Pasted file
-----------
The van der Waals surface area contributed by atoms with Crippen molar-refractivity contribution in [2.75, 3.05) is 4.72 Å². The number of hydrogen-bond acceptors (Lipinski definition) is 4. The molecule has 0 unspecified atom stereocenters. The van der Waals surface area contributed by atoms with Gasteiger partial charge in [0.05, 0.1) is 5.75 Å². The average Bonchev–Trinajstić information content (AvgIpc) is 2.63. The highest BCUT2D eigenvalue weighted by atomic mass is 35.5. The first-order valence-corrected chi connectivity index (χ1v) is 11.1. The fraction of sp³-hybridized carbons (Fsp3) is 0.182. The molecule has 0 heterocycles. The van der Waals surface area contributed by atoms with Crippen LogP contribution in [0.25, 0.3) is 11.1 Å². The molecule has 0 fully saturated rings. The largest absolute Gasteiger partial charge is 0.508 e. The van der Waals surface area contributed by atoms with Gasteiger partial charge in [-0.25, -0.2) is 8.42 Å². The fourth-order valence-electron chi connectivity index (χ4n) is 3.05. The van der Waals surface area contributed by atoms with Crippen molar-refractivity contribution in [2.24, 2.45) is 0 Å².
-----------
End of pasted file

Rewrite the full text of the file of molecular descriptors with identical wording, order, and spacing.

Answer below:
The van der Waals surface area contributed by atoms with Crippen molar-refractivity contribution in [2.75, 3.05) is 4.72 Å². The number of hydrogen-bond acceptors (Lipinski definition) is 4. The molecule has 0 unspecified atom stereocenters. The van der Waals surface area contributed by atoms with Gasteiger partial charge in [0.05, 0.1) is 5.75 Å². The average Bonchev–Trinajstić information content (AvgIpc) is 2.63. The highest BCUT2D eigenvalue weighted by atomic mass is 35.5. The first-order valence-corrected chi connectivity index (χ1v) is 11.1. The fraction of sp³-hybridized carbons (Fsp3) is 0.182. The molecule has 0 heterocycles. The van der Waals surface area contributed by atoms with Crippen LogP contribution in [0.25, 0.3) is 11.1 Å². The molecule has 0 fully saturated rings. The largest absolute Gasteiger partial charge is 0.508 e. The van der Waals surface area contributed by atoms with Gasteiger partial charge in [-0.25, -0.2) is 8.42 Å². The fourth-order valence-electron chi connectivity index (χ4n) is 3.05. The van der Waals surface area contributed by atoms with Crippen molar-refractivity contribution in [2.24, 2.45) is 0 Å².